Supreme Court Rejects Opioid Settlement

The U.S. Supreme Court on Thursday rejected a nationwide settlement with OxyContin maker Purdue Pharma

On one hand, the now-negated settlement would have shielded members of the Sackler family who own the company from civil lawsuits over the toll of opioids. But the deal also would have provided billions of dollars to combat the opioid epidemic.

“After deliberating more than six months, the justices in a 5-4 vote blocked an agreement hammered out with state and local governments and victims,” according to The Associated Press



The Sacklers would have contributed up to $6 billion and given up ownership of the company, but retained billions more.

“The Sacklers and Purdue Pharma have been at the center of controversies related to the multi-decade epidemic, facing charges in the press and in thousands of lawsuits that the aggressive marketing of OxyContin to consumers and healthcare professionals super-charged opioid addictions and deaths,” according to Medical Marketing and Media. 

More than 1 million people have died due to drug overdoses since 1999, according to the Centers for Disease Control and Prevention, and nearly 108,000 people died of overdoses in 2022.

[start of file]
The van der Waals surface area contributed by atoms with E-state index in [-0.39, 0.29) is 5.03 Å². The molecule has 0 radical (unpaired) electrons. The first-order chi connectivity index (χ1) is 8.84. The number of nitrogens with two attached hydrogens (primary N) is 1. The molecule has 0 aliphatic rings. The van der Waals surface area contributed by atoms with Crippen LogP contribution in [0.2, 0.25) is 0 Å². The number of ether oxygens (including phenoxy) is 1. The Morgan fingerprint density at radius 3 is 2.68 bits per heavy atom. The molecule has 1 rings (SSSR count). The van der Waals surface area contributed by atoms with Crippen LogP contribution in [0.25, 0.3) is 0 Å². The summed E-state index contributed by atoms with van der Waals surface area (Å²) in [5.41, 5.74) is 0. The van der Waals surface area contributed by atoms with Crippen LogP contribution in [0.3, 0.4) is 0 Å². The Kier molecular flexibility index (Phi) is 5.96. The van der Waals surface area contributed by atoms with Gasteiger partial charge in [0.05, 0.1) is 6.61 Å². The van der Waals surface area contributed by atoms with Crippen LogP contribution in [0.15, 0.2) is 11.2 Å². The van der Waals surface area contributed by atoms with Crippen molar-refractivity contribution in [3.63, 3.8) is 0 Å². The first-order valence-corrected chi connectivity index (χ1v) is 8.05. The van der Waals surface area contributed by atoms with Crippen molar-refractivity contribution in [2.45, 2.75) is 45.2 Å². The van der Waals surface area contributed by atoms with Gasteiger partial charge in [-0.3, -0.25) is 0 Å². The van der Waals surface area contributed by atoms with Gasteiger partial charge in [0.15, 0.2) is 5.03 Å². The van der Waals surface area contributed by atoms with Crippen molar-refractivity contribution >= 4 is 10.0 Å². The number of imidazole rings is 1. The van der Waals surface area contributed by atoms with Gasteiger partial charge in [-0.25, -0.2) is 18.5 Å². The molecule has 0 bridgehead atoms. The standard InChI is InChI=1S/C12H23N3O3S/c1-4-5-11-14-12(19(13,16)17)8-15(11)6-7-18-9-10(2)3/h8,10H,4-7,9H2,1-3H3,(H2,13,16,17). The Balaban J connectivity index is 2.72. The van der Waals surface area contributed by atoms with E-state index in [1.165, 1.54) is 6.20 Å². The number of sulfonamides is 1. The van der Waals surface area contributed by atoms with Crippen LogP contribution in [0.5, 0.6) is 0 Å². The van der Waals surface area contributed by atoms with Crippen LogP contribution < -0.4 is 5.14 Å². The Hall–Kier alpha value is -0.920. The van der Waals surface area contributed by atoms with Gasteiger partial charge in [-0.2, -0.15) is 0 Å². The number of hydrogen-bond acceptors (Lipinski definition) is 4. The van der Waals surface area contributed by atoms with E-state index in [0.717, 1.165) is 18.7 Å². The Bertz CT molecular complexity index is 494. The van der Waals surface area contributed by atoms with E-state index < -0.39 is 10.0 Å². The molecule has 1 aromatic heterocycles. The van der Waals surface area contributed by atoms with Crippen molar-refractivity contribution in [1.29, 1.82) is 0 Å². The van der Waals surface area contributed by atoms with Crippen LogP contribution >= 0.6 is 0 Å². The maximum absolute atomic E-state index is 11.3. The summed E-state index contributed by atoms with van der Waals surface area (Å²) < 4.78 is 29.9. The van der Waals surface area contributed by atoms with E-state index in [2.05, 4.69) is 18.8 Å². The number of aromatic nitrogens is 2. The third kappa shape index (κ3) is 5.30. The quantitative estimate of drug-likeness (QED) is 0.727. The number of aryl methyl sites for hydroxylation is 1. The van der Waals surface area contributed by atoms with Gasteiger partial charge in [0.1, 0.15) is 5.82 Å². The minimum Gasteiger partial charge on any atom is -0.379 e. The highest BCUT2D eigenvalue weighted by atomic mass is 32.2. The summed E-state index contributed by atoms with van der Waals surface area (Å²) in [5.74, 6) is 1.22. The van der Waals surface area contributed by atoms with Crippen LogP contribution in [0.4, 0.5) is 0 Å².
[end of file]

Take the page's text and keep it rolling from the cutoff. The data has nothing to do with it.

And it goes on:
“This decision came five years after the embattled drugmaker reached its first settlement of an opioid-related lawsuit for $270 million,” according to Medical Marketing and Media. “In 2019, the company filed for Chapter 11 bankruptcy in New York to address its debts.”

The Sackler family said they would continue to push for a settlement.

“The ruling is a victory for the U.S. government and others who had challenged the deal, arguing that releasing the Sacklers was a misuse of the system,” according to the BBC. “But it raises major questions about the future of the agreement, which had won significant, if mixed, support from many who sued the company and saw it as the only practical way to reach the family's billions for drug treatment and other uses.”

The decision could affect other reorganization plans involving groups like the Boy Scouts of America and the Catholic Church, which faced lawsuits alleging sexual abuse.

“In the case of the Boy Scouts, its agreement included third-party releases for nonprofit local councils, chartering organizations and other entities that have agreed to contribute to a trust that will benefit abuse survivors. Victims began receiving payments from the trust in September,” according to CBS News. “Catholic dioceses who filed for bankruptcy have entered into plans that include legal protections for Catholic parishes, schools, charities, cemeteries and other organizations affiliated with the diocese.”\

Next story loading loading..